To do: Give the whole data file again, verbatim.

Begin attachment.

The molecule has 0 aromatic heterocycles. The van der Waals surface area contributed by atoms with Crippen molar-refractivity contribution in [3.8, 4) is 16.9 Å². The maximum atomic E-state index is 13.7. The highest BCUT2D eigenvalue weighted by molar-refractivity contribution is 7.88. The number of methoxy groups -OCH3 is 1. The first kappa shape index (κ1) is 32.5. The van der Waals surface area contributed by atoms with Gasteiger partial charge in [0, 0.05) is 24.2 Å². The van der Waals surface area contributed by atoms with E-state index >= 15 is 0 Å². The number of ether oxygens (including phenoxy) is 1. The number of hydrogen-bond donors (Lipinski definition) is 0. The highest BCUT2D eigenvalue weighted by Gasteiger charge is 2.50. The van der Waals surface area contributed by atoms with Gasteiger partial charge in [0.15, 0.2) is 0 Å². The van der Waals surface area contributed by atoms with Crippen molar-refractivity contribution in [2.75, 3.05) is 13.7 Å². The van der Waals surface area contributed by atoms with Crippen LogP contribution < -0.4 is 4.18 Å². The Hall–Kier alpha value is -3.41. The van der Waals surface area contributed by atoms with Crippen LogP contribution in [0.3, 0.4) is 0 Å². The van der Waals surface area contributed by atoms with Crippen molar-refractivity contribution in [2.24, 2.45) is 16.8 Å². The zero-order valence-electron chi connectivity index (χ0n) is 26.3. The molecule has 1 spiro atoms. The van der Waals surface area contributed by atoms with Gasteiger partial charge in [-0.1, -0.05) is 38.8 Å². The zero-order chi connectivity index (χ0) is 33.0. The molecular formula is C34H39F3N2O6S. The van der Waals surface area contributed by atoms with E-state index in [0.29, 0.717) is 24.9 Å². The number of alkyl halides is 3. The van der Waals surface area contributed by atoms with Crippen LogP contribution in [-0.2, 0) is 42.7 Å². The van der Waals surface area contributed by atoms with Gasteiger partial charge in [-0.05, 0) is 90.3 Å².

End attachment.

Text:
The molecule has 0 aromatic heterocycles. The van der Waals surface area contributed by atoms with Crippen molar-refractivity contribution in [3.8, 4) is 16.9 Å². The maximum atomic E-state index is 13.7. The highest BCUT2D eigenvalue weighted by molar-refractivity contribution is 7.88. The number of methoxy groups -OCH3 is 1. The first kappa shape index (κ1) is 32.5. The van der Waals surface area contributed by atoms with Gasteiger partial charge in [0, 0.05) is 24.2 Å². The van der Waals surface area contributed by atoms with E-state index >= 15 is 0 Å². The number of ether oxygens (including phenoxy) is 1. The number of hydrogen-bond donors (Lipinski definition) is 0. The highest BCUT2D eigenvalue weighted by Gasteiger charge is 2.50. The van der Waals surface area contributed by atoms with Gasteiger partial charge in [0.15, 0.2) is 0 Å². The van der Waals surface area contributed by atoms with Crippen molar-refractivity contribution in [2.75, 3.05) is 13.7 Å². The van der Waals surface area contributed by atoms with Crippen LogP contribution < -0.4 is 4.18 Å². The Hall–Kier alpha value is -3.41. The van der Waals surface area contributed by atoms with Crippen LogP contribution in [0.3, 0.4) is 0 Å². The van der Waals surface area contributed by atoms with Crippen molar-refractivity contribution in [2.24, 2.45) is 16.8 Å². The zero-order valence-electron chi connectivity index (χ0n) is 26.3. The molecule has 1 spiro atoms. The van der Waals surface area contributed by atoms with Gasteiger partial charge in [-0.1, -0.05) is 38.8 Å². The zero-order chi connectivity index (χ0) is 33.0. The molecular formula is C34H39F3N2O6S. The van der Waals surface area contributed by atoms with E-state index in [0.29, 0.717) is 24.9 Å². The number of alkyl halides is 3. The van der Waals surface area contributed by atoms with Crippen LogP contribution in [-0.2, 0) is 42.7 Å². The van der Waals surface area contributed by atoms with Gasteiger partial charge in [-0.05, 0) is 90.3 Å².